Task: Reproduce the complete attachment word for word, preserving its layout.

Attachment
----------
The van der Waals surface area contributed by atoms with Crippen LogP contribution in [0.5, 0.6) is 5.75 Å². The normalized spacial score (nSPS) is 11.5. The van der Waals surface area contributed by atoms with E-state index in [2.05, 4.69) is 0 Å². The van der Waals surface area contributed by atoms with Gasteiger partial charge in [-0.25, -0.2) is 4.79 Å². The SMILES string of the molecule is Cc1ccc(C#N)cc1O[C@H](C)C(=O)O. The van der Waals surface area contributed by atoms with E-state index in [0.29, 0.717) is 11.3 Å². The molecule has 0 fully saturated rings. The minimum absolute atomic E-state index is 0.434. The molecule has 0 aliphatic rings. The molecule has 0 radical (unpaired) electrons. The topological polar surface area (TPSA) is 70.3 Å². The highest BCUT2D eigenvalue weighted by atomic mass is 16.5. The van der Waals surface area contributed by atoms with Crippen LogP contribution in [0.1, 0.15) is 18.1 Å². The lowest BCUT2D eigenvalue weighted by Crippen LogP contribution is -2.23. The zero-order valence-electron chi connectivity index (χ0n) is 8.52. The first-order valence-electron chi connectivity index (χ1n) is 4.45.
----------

The van der Waals surface area contributed by atoms with Crippen LogP contribution in [0.5, 0.6) is 5.75 Å². The normalized spacial score (nSPS) is 11.5. The van der Waals surface area contributed by atoms with E-state index in [2.05, 4.69) is 0 Å². The van der Waals surface area contributed by atoms with Gasteiger partial charge in [-0.25, -0.2) is 4.79 Å². The SMILES string of the molecule is Cc1ccc(C#N)cc1O[C@H](C)C(=O)O. The van der Waals surface area contributed by atoms with E-state index in [0.29, 0.717) is 11.3 Å². The molecule has 0 fully saturated rings. The minimum absolute atomic E-state index is 0.434. The molecule has 0 aliphatic rings. The molecule has 0 radical (unpaired) electrons. The topological polar surface area (TPSA) is 70.3 Å². The highest BCUT2D eigenvalue weighted by atomic mass is 16.5. The van der Waals surface area contributed by atoms with Crippen LogP contribution in [0.1, 0.15) is 18.1 Å². The lowest BCUT2D eigenvalue weighted by Crippen LogP contribution is -2.23. The zero-order valence-electron chi connectivity index (χ0n) is 8.52. The first-order valence-electron chi connectivity index (χ1n) is 4.45.